The legendary Count Basie Orchestra
8:30 p.m. Aug. 31 and 7 p.m. Sept. 1
FitzGerald’s, 6615 Roosevelt Road, Berwyn
Fitzgeraldsnightclub.com; (708) 788-2118
It’s the weekend of the Chicago Jazz Festival, but one of the swingingest events in the city will be happening in Berwyn.
The legendary Count Basie Orchestra will perform Saturday and Sunday evenings at FitzGerald’s, squeezing its big sound into an unusually intimate setting.
“Having the chance to see a band of that caliber in a small venue like this one is a pretty rare opportunity,” said owner Bill FitzGerald, explaining that the club has cultivated a relationship with the Basie orchestra for the last 20 years, resulting in four or five bookings during open nights on tours. “It’s nice for the musicians because it reminds them of the old club days and it’s really great for the fans who get to experience them up close.
“Listening to the Count Basie Orchestra in a room where you can sit five feet from the front line and no further than 35 feet at the back — that’s something special.”
Also making the event special, FitzGerald said, will be performances by two Basie Orchestra veterans — singer Carmen Bradford and drummer Butch Miles.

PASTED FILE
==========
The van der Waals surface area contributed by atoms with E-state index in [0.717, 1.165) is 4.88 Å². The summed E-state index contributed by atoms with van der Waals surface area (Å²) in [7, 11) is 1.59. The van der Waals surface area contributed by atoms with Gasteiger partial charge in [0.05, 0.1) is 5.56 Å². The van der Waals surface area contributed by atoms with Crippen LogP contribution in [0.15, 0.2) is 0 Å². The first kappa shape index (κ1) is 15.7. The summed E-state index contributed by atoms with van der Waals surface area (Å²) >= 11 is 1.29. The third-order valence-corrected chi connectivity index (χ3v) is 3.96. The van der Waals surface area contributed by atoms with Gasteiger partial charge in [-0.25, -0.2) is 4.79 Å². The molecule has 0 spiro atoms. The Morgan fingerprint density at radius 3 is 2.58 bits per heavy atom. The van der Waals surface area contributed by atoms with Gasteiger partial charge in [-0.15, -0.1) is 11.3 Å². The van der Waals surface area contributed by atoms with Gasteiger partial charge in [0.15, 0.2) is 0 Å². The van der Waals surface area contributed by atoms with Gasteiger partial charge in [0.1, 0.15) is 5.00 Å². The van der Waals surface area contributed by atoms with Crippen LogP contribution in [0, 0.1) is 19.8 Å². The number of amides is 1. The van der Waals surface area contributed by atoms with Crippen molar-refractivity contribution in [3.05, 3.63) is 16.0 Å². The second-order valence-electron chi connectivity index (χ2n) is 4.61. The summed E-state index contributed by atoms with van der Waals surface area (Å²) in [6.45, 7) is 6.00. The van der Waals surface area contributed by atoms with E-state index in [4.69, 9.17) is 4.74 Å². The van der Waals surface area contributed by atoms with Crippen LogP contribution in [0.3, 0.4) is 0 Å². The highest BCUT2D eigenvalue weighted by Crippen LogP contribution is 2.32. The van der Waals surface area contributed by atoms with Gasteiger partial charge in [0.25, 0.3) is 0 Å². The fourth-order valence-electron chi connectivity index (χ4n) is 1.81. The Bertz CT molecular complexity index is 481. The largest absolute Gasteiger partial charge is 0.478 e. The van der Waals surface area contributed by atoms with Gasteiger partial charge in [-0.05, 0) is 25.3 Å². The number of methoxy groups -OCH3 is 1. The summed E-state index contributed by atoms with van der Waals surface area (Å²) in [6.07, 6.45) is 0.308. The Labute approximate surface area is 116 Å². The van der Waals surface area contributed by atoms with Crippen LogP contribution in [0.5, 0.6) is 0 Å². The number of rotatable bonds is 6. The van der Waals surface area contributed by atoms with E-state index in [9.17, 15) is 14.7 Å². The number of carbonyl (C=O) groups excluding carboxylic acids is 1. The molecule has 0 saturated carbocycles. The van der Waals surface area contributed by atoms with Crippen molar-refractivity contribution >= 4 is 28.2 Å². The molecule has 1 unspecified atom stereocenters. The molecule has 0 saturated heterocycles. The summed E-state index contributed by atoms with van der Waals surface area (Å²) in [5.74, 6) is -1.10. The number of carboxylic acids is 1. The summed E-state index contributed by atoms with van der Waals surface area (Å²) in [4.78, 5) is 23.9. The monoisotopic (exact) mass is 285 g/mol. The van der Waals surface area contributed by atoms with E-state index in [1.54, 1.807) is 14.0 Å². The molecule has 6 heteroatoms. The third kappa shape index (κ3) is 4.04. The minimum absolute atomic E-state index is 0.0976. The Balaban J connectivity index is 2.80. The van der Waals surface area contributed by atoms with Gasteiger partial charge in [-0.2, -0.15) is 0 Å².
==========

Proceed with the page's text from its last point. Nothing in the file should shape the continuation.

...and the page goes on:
The 69-year-old Miles, who FitzGerald described as “a rock star in the jazz world,” has performed since the 1970s with Frank Sinatra, Ella Fitzgerald, Woody Herman, Benny Goodman, Tony Bennett, Rosemary Clooney, Dave Brubeck, Mel Torme and more, including two multi-year engagements with Count Basie. He recalled becoming an instant fan of the Basie Orchestra the first time he heard them on the radio as a boy in West Virginia, but he never dreamed he might play with them some day.
“When I was starting out as a drummer, I thought the epitome of anything I could ever do, the greatest thing I could hope for, would be to possibly sit in with them sometime,” Miles said. “I never imagined working with them.”
Miles said it was the Basie Orchestra’s impeccable timing that knocked him out at the time, combined with its virtuosity and versatility.
“The band was so tight,” he explained. “But it was also so dynamic. Basie made sure the group could play anything from a whisper to knock-the-paint-off-the-wall loud and anything in between.”
It’s still an incredible thing today, he said, because the band features numerous veteran performers and has been directed by veterans in the approved Basie style since the bandleader died in 1984.
“You have to hear it live to appreciate it fully, though,” Miles said. “To get the nuances, the very, very subtle things that go on in the band with the arrangements. A recording can be great, but the Basie band live is another thing entirely.